'NGOzation' of Latin America: A Study of Donors, NGOs, and the Poor
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Publisher:The Ohio State University
Series/Report no.:The Ohio State University. Department of Political Science Honors Theses; 2007
Since 1980, there has been exponential increases in the amount of international funds and local non-governmental organizations (NGOs) working in development projects in Latin America. However, the welfare of the Poor continues to decline. This study asks why project outcomes have not matched their resource-increase. The unit of analysis is the relationships between project actors: foreign government donors (Donors), local NGOs (NGOs) and the local Poor (Poor). Game theory is the methodology of study. Findings based on a six-month field study in Lima, Peru and literature reviews are analyzed through principal-agent, asymmetric information and Nash equilibrium models. Principal-agent problems indicate that development interests between Donors and the Poor often diverge. And in that divergence, some NGOs abide by Donor interests at the expense of Poor interests. Transactions made under little monitoring and asymmetric information between service providers (NGOs) and buyers (Donors and Poor) make detecting opportunistic NGOs difficult. By misrepresenting information, opportunistic NGOs crowd out Poor-representative NGOs from Donor selections. Obstruction of information updates also leads to a suboptimal Nash equilibrium of ineffective development projects. Because of the projects’ structural dilemmas, abundant material resources alone are insufficient towards improving the Poor’s welfare. The study proposes a reallocation of resources where donors invest in buying information. They should employ independent evaluators to select NGOs and subgroups of the Poor whose interests truly align with Donor interests. Convergent interests and better information provide the first steps towards achieving an optimal Nash equilibrium where all actors can reach higher utilities, especially the Poor.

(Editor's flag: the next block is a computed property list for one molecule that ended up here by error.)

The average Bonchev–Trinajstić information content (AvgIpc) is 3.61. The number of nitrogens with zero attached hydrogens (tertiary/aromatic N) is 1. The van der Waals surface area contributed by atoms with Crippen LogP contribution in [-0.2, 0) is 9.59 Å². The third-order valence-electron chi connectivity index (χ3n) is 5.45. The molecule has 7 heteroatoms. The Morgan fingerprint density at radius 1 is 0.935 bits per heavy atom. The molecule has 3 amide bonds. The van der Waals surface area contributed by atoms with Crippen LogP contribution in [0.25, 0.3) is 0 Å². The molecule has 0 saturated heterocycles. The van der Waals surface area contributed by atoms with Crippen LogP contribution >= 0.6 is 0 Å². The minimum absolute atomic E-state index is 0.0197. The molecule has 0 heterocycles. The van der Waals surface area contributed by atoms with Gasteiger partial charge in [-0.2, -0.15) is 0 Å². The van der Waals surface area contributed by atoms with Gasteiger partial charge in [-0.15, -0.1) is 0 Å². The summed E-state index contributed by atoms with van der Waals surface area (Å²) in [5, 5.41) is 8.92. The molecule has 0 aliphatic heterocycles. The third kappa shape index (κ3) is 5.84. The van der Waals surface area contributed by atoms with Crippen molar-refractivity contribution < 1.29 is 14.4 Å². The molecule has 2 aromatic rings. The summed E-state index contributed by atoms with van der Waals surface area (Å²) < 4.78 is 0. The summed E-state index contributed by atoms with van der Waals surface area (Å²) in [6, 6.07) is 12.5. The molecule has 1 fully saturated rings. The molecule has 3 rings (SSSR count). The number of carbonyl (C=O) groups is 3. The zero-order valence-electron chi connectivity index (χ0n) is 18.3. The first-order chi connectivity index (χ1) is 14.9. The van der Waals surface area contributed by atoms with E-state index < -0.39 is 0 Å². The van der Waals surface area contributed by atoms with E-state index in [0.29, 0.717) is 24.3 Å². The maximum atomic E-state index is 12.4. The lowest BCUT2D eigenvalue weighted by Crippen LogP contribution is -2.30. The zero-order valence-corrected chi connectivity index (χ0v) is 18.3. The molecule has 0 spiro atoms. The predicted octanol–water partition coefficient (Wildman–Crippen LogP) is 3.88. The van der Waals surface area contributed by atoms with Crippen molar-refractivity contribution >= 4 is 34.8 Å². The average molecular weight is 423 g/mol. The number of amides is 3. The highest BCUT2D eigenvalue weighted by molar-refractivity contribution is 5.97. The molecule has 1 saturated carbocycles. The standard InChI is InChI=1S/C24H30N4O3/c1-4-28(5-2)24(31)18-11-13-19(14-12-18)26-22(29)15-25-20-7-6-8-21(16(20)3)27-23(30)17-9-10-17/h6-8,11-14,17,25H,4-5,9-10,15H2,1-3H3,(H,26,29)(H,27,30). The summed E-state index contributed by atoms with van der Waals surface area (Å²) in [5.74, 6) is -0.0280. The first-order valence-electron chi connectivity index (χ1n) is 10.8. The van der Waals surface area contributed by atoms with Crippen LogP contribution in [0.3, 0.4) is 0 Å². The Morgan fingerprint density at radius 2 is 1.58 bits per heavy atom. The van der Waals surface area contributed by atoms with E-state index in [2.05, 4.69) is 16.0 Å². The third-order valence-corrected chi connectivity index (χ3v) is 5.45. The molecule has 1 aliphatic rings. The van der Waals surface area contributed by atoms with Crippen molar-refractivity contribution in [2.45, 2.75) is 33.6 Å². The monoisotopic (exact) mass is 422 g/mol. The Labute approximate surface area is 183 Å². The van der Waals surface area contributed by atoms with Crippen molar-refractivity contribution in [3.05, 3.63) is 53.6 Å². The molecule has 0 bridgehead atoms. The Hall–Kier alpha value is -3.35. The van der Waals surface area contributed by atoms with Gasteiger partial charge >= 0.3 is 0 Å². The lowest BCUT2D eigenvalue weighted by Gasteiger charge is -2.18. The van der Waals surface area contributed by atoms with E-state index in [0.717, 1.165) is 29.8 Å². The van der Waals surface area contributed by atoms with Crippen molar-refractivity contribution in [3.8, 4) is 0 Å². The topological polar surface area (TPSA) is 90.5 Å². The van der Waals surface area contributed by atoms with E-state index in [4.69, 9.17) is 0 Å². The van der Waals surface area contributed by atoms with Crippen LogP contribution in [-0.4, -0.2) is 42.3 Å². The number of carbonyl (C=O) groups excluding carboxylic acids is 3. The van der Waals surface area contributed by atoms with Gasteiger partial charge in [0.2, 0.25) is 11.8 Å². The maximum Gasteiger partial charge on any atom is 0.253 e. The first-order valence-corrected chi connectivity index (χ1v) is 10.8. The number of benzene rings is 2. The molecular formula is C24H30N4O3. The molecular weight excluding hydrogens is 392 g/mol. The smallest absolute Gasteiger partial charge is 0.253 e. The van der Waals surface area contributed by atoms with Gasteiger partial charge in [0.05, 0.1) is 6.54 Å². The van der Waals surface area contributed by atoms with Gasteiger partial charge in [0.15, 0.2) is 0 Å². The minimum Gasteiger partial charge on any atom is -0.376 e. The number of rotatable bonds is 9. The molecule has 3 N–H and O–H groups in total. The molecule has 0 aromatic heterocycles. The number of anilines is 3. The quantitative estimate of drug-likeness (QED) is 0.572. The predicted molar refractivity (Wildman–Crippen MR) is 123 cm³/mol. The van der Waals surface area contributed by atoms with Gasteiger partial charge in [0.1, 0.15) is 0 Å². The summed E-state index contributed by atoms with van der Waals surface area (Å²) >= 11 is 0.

University Honors & Scholars Center, Department of Economics, Arts & Sciences College, Social & Behavioral Sciences College